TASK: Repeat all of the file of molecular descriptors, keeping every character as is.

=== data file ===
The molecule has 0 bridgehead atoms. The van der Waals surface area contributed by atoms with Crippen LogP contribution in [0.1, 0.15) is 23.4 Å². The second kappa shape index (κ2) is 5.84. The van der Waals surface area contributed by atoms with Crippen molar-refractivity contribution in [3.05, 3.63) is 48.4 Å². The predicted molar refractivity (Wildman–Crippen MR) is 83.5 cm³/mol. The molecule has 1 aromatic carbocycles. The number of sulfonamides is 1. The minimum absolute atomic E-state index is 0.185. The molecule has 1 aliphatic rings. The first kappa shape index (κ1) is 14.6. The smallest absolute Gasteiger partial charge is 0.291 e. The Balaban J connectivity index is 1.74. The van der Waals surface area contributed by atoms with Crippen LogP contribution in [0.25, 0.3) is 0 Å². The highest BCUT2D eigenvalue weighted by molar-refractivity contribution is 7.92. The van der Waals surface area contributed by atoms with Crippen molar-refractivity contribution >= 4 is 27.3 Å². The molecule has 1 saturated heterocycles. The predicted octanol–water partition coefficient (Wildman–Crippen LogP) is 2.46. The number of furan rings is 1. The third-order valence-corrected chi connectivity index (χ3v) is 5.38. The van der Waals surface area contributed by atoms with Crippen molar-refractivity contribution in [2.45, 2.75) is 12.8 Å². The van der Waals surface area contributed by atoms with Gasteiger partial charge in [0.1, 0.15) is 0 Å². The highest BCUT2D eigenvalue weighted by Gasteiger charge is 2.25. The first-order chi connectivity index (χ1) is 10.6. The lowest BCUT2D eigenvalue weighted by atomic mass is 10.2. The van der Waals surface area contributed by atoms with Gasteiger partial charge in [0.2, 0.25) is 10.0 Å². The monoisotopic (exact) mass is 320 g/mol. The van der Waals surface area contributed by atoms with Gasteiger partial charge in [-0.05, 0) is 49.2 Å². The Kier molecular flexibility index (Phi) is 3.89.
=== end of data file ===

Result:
The molecule has 0 bridgehead atoms. The van der Waals surface area contributed by atoms with Crippen LogP contribution in [0.1, 0.15) is 23.4 Å². The second kappa shape index (κ2) is 5.84. The van der Waals surface area contributed by atoms with Crippen molar-refractivity contribution in [3.05, 3.63) is 48.4 Å². The predicted molar refractivity (Wildman–Crippen MR) is 83.5 cm³/mol. The molecule has 1 aromatic carbocycles. The number of sulfonamides is 1. The minimum absolute atomic E-state index is 0.185. The molecule has 1 aliphatic rings. The first kappa shape index (κ1) is 14.6. The smallest absolute Gasteiger partial charge is 0.291 e. The Balaban J connectivity index is 1.74. The van der Waals surface area contributed by atoms with Crippen LogP contribution in [0.25, 0.3) is 0 Å². The highest BCUT2D eigenvalue weighted by molar-refractivity contribution is 7.92. The van der Waals surface area contributed by atoms with Crippen molar-refractivity contribution >= 4 is 27.3 Å². The molecule has 1 saturated heterocycles. The predicted octanol–water partition coefficient (Wildman–Crippen LogP) is 2.46. The number of furan rings is 1. The third-order valence-corrected chi connectivity index (χ3v) is 5.38. The van der Waals surface area contributed by atoms with Crippen molar-refractivity contribution in [2.45, 2.75) is 12.8 Å². The van der Waals surface area contributed by atoms with Gasteiger partial charge in [0.1, 0.15) is 0 Å². The highest BCUT2D eigenvalue weighted by Gasteiger charge is 2.25. The first-order chi connectivity index (χ1) is 10.6. The lowest BCUT2D eigenvalue weighted by atomic mass is 10.2. The van der Waals surface area contributed by atoms with Gasteiger partial charge in [0.2, 0.25) is 10.0 Å². The monoisotopic (exact) mass is 320 g/mol. The van der Waals surface area contributed by atoms with Gasteiger partial charge in [-0.05, 0) is 49.2 Å². The Kier molecular flexibility index (Phi) is 3.89.